Date published: 2012-05-11
Rated 3 out of 5 by from "Not the usual great Dean Koontz" I purchased this book right after the New Year, I think the day it came out. I am a big fan of Dean Koontz and couldn't wait to get my hands on this book. Sad to say, I was very disappointed, but kept reading hoping that it would get better. The beginning of the book was pretty scary, but not in a gory sort of way.I could not read it alone. It was just creepy. Then it all got very weird, and I am not totally sure, I really understand the story line. Not at all what I expected from Koontz. I am usually on the edge of my seat waiting to see what was going to happen next, all I wanted to do with 77 Shadow St., was finish it, so I could get into my next book. I gave this book a 3 but that was being generous. I have to give Koontz a lot of credit for his imagination, but this book was just a little too weird and wacky for me. I hope his next book doesn't disappoint like this one did.
Date published: 2012-01-23
Rated 4 out of 5 by from Spooky fun The Good Stuff Unique, spooky storyline Intriguing characters with good back story development Story slowly builds until you are on the seat of your pants wondering what is going to happen Loved the kid Winny - very unsusual kid, found myself worried that something would happen to him The two old eccentric sisters are adorable and get the best dialogue Hilarious dialogue at times which was exactly what you needed to read when the storyline was so creepy Forgot how much I enjoyed reading Koontz's books, my fav is the Watchers Love how he puts together groups of people in strange situations and shows how different characters react and how they work with each other - always fascinating Like the maps of the layout of the building nice little social commentary at times Just a fun spooky wild ride - perfect for snuggling on the couch with on a cold winters night The Not So Good Stuff Spooked while reading had to sleep with the lights on -- you owe me a coffee Koontz, barely slept the night I finished reading Could have used a wee bit of editing in terms of unneeded characters -- but hey he just kills them off anyway A couple of stereotypical remarks about Librarians that made me snort in disgust Favorite Quotes/Passages "Offending a concierge was a bad idea. Your mail might go missing. The suit you expected back from the dry cleaner by Wednesday evening might be delivered to your apartment a week later. With food stains. Although flashing the finger at Norman would be satisfying, a full apology would require doubling the usual gratuity." "Being famus and never knowing what to say would be the worst, everybody hanging on your every word but you didn't have any words for them to hang on. That would be like falling facedown into manure in front of everybody like twenty times a day, everyday of your life." "Quick, vaguely glimpsed, and enigmatic describes my first husband`s performance in the bedroom and he wasn`t supernatural.`` ``No, but he was cute,`` Edna said. Who Should/Shouldn't Read Fans of Koont`s works will enjoy, I also think fans of Stephen King will get something out of this Those who like supernatural spooky stories will love Not for those who don`t like to read scary stuff 4 Dewey's I received this from Random House in exchange for an honest review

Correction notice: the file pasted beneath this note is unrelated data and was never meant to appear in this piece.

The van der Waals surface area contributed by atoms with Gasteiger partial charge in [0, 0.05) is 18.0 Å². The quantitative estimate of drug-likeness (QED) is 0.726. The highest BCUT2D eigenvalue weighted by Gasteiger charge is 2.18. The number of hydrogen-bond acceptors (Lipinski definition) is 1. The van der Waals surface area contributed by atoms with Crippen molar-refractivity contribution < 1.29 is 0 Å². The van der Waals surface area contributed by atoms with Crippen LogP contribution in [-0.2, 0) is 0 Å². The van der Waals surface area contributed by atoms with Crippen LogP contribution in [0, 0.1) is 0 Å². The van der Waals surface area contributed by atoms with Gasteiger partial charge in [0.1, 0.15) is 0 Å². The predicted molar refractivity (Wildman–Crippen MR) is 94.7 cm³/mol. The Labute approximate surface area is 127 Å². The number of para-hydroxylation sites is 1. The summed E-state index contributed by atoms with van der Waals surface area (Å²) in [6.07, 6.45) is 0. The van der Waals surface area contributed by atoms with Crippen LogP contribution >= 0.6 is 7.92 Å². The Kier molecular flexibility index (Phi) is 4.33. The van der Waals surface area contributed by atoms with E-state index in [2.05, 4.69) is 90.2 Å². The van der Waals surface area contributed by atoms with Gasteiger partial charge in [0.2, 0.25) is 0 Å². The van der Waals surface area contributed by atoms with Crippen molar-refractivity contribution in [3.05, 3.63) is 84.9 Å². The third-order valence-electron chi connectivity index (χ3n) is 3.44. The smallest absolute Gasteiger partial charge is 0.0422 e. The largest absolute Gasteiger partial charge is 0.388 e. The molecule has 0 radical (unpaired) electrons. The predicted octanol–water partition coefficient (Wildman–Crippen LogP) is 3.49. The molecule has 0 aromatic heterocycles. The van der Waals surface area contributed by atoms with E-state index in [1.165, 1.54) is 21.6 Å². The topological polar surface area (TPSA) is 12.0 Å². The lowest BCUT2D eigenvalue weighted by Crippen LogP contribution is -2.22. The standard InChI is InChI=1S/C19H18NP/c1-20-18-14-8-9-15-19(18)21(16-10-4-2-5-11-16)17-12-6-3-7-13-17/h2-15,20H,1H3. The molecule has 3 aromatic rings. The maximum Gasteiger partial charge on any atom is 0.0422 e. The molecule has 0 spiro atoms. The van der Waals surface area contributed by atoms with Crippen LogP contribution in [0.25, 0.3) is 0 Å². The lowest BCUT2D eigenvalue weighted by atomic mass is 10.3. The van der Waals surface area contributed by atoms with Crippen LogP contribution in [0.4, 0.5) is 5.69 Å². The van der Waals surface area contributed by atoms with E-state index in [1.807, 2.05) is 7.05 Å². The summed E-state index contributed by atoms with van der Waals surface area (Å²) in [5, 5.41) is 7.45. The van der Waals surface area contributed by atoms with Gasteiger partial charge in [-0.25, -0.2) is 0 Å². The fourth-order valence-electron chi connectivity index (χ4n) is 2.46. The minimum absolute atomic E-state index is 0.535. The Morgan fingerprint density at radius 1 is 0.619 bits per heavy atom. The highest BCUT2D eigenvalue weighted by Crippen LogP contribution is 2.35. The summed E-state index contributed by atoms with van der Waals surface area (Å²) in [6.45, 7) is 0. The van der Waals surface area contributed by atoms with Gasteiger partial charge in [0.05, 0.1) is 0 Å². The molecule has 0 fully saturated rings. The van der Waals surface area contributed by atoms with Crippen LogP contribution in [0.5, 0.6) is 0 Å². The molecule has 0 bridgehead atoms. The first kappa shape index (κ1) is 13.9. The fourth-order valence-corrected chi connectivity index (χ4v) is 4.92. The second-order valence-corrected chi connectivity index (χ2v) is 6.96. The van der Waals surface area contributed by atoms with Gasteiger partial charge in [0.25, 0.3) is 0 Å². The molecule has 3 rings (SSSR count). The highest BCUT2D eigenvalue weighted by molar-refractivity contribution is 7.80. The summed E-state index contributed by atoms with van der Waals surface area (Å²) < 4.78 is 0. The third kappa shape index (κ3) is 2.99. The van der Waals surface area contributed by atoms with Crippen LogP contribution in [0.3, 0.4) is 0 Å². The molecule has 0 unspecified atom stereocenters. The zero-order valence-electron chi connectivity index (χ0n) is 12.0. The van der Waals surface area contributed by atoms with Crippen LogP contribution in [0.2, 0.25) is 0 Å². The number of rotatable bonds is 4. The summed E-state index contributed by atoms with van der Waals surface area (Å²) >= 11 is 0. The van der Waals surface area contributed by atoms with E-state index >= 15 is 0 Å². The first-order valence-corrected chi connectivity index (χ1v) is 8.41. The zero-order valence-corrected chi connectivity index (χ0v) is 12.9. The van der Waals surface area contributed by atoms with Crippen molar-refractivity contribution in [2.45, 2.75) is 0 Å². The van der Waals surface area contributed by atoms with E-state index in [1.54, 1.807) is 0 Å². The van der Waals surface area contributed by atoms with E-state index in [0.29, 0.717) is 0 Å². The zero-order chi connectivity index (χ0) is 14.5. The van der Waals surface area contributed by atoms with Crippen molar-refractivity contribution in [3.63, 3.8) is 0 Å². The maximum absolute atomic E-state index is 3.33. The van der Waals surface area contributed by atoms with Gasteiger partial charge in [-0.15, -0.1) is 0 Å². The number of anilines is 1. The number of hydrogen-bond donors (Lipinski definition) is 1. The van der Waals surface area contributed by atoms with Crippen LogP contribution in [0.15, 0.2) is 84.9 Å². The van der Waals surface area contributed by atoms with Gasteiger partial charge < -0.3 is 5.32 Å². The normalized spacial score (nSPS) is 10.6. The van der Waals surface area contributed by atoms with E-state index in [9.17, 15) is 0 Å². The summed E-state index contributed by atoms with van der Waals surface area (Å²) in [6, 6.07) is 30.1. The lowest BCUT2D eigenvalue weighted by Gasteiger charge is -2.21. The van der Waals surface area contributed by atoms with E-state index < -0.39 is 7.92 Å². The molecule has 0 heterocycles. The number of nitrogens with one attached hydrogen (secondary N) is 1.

Date published: 2011-12-27